There’s a demon on her head. Right now it’s sitting nestled in her hair, legs sprawled, heels resting left and right on each eyebrow. I watch it spit in her coffee as she takes a sip. An expert spit. Obviously, this one has had some practice.
“Thomas, are you ok?”
“What? Oh, I’m fine. I was just thinking of something. Sorry, you were saying?”
Sandra goes on talking about her day while the demon openly moons me. “Then he says that he can’t give me the raise because of the cutbacks….”
Now the little bastard is waving its forked tail over her eyes, taunting me. I try to ignore it.
“I mean, I’ve been working there day in, day out for fourteen years. Fourteen years! Can you…”
It’s now climbed over her nose and is doing something obscene with her left nostril. I can’t control myself any longer. I need to do something.
“So, it’s either I quit my job or—Oww!”
I’m gripping Sandra’s nose. Of course, the demon is no longer there. They always vanish before I can reach them.
“What the hell, Thomas?” she says, hitting my hand away. My eyes are wide with the sudden realisation of how this must appear from her angle. I can feel the whole café staring at me.
“I’m…I’m sorry, I really am,” I can feel my cheeks start to blush. “I thought I saw something on your nose. It’s gone now, though.” Except it isn’t, not really, anyway. A few seconds later, I see it grinning and winking hard at me from behind her left ear. I really need to control myself better. Sandra has enough on her plate right now without worrying about me, too.
“Seriously, Thomas, I have enough on my plate right now without worrying about you, too! You can’t hold down a job, you barely make eye contact when people talk to you, you don’t even make it outside most days… Just what the hell is going on with you?”
I want to tell her, I really do, but who would believe it? What would I think if the roles were reversed? I know what I would think. I’d think that she’d lost it, that she needed help. I would advise her to visit a shrink, or maybe even get herself checked in somewhere. Of course, I’d try to help her through it, to visit, to stay in touch, but deep down I know I wouldn’t. I’d have no time for that kind of crazy in my life.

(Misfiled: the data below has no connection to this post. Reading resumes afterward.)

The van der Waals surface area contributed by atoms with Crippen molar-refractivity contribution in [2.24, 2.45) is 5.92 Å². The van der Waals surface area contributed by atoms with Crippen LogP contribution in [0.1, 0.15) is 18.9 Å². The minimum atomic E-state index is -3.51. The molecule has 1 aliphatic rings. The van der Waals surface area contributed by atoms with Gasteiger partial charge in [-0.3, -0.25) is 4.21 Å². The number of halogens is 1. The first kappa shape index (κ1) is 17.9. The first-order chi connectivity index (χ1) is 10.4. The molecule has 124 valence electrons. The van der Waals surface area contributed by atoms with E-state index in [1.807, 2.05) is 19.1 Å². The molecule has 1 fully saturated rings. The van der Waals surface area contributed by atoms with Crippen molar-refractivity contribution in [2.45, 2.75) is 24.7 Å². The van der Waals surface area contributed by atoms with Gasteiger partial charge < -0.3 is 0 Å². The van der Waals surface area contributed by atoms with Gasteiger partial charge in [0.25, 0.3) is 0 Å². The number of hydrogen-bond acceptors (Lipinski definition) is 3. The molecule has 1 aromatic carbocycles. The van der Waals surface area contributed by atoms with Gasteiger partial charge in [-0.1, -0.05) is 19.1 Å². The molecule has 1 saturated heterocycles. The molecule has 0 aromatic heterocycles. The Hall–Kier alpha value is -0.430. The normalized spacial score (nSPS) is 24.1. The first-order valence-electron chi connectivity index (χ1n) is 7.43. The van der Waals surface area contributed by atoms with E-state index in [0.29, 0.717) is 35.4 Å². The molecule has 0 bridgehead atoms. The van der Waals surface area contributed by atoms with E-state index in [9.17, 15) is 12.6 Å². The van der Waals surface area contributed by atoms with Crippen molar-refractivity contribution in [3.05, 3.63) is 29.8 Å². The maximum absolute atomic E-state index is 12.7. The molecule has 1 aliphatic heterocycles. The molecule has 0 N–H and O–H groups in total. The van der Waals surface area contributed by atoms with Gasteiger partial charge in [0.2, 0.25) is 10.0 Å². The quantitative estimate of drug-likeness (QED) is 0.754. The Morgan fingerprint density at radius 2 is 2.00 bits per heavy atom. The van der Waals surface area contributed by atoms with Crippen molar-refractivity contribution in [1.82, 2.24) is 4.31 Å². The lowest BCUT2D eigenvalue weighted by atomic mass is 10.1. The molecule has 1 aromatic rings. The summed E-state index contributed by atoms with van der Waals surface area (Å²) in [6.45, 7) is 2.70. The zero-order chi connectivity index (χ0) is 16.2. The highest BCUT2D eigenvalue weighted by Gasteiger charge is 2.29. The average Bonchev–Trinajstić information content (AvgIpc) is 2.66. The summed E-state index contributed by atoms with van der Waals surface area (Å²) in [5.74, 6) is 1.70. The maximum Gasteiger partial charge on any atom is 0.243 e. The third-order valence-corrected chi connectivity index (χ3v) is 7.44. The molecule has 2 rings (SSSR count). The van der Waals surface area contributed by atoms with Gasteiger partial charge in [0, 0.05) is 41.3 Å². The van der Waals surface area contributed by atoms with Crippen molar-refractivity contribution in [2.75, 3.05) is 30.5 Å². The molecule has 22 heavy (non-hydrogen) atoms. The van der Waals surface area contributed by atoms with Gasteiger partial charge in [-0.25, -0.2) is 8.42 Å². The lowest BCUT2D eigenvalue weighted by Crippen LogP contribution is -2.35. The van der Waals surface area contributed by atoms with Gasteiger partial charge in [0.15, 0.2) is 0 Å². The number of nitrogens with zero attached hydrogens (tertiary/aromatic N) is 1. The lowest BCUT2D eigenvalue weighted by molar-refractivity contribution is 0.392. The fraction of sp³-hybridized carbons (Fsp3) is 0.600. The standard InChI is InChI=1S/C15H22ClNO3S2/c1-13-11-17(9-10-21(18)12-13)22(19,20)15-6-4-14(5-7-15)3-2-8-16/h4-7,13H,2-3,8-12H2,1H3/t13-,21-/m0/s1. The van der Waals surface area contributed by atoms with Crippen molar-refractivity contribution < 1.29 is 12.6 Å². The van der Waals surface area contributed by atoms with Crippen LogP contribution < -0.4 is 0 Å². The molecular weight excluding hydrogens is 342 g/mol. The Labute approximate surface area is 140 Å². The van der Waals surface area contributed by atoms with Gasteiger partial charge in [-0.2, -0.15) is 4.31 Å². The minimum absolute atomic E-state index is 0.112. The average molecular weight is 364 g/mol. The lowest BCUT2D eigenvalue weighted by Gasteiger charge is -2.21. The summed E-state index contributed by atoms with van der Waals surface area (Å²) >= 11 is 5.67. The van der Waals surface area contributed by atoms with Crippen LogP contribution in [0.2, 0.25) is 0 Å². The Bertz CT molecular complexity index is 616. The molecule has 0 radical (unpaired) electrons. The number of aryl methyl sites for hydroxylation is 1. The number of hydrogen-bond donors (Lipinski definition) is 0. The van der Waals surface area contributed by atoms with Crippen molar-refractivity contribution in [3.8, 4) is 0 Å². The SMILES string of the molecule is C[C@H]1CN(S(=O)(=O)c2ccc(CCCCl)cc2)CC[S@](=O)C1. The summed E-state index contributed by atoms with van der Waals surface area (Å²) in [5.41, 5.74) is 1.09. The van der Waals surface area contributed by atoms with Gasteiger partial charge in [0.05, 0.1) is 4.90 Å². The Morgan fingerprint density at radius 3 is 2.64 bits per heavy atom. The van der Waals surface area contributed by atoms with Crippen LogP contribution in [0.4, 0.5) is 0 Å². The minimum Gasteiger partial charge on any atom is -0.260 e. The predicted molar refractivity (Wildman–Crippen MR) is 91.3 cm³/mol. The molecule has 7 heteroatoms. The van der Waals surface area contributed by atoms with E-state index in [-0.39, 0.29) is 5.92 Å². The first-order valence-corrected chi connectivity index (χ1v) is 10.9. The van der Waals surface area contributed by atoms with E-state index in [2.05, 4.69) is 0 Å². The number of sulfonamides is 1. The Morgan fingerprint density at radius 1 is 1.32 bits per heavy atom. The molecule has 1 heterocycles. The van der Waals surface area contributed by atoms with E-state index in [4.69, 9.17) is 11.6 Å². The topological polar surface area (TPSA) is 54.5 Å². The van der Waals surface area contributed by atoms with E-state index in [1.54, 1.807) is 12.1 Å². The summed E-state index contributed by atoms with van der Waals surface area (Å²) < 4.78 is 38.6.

I fix my eyes on hers, trying my best to blank out the demon defecating in her ear. But I need to say something. Even if she thinks I’m crazy, I need to open up to someone. Maybe she’ll understand. Maybe she might even be able to help somehow.
I take a few deep breaths.
“OK, what I’m about to tell you is going to sound mad, but I see…”
We’re interrupted by the waitress bringing more coffee. She has a particularly nasty one on her head. Swollen and red, it hangs suspended from her cap, relieving itself in the coffee pot. Sandra gets a refill. I place my hand over my empty cup. I wait for her to pass on. Sandra leans forward, eyes wide. She can sense the big moment is nearing when she finally gets to find out just what’s going on with her little brother.
Another deep breath. Ok, here it goes.
“I see little demons on people’s heads.”
Sandra blinks, laughs hysterically for a couple of seconds, stops, and then laughs again. She smiles broadly and holds my hands.
“So, all this is about seeing demons on people’s heads?”
I nod sadly. Time for the therapy discussion, I guess. I brace myself for the worst. “Oh, Tommy, you are definitely the world’s biggest…”
Oh, god, here it comes. I quickly wonder what synonym she’s going to use: nutjob, loony, maniac, freak.
My eyes dart up to meet hers. Fool? I wasn’t expecting that. Even her demon stops doing his little jig between her curls.
She reaches out a hand to gently stroke my face. “Did nobody ever tell you, sweetie?”
I continue staring at her. What the hell is going on?
“We all see the demons. Everyone can. In fact, I am looking at the one on your head right now. Believe me, you don’t even want to know what it was up to a few minutes ago!”
I pull away from her and look at my reflection in the window. Sure enough, there it is, standing on the rim of my glasses. A small, green-spotted demon with two heads. It waves at me before darting away behind my ear.
I’m speechless, dumbfounded. I laugh. My sister laughs. Even the grumpy waitress starts to laugh. I’m not crazy! This could be the best day of my life.
Story written by Shane O’Halloran. Originally published by Flash Fiction Magazine, 2019.28